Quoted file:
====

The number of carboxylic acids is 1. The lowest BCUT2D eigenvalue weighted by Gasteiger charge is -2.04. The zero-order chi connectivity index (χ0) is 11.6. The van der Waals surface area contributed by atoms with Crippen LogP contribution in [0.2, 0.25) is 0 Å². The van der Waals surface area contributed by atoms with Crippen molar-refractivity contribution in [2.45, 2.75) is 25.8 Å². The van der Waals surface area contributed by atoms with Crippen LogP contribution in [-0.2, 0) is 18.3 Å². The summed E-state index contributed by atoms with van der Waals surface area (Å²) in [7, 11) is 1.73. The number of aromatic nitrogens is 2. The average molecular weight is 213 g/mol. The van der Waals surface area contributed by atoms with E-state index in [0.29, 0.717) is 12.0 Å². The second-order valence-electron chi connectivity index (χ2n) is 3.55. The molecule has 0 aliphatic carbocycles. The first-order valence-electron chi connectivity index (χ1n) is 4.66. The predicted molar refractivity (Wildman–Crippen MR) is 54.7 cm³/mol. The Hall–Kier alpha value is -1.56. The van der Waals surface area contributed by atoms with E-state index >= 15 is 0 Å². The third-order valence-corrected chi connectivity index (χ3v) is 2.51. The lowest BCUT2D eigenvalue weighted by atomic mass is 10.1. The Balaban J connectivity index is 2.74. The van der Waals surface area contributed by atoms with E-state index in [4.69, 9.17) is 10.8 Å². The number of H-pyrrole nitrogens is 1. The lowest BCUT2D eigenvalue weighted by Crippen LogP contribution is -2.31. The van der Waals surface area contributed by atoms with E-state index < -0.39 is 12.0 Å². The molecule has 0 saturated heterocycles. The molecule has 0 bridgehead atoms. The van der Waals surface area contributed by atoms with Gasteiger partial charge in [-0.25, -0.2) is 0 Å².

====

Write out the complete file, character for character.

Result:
The number of carboxylic acids is 1. The lowest BCUT2D eigenvalue weighted by Gasteiger charge is -2.04. The zero-order chi connectivity index (χ0) is 11.6. The van der Waals surface area contributed by atoms with Crippen LogP contribution in [0.2, 0.25) is 0 Å². The van der Waals surface area contributed by atoms with Crippen molar-refractivity contribution in [2.45, 2.75) is 25.8 Å². The van der Waals surface area contributed by atoms with Crippen LogP contribution in [-0.2, 0) is 18.3 Å². The summed E-state index contributed by atoms with van der Waals surface area (Å²) in [7, 11) is 1.73. The number of aromatic nitrogens is 2. The average molecular weight is 213 g/mol. The van der Waals surface area contributed by atoms with E-state index in [0.29, 0.717) is 12.0 Å². The second-order valence-electron chi connectivity index (χ2n) is 3.55. The molecule has 0 aliphatic carbocycles. The first-order valence-electron chi connectivity index (χ1n) is 4.66. The predicted molar refractivity (Wildman–Crippen MR) is 54.7 cm³/mol. The Hall–Kier alpha value is -1.56. The van der Waals surface area contributed by atoms with E-state index >= 15 is 0 Å². The third-order valence-corrected chi connectivity index (χ3v) is 2.51. The lowest BCUT2D eigenvalue weighted by atomic mass is 10.1. The Balaban J connectivity index is 2.74. The van der Waals surface area contributed by atoms with E-state index in [4.69, 9.17) is 10.8 Å². The number of H-pyrrole nitrogens is 1. The lowest BCUT2D eigenvalue weighted by Crippen LogP contribution is -2.31. The van der Waals surface area contributed by atoms with E-state index < -0.39 is 12.0 Å². The molecule has 0 saturated heterocycles. The molecule has 0 bridgehead atoms. The van der Waals surface area contributed by atoms with Gasteiger partial charge in [-0.25, -0.2) is 0 Å².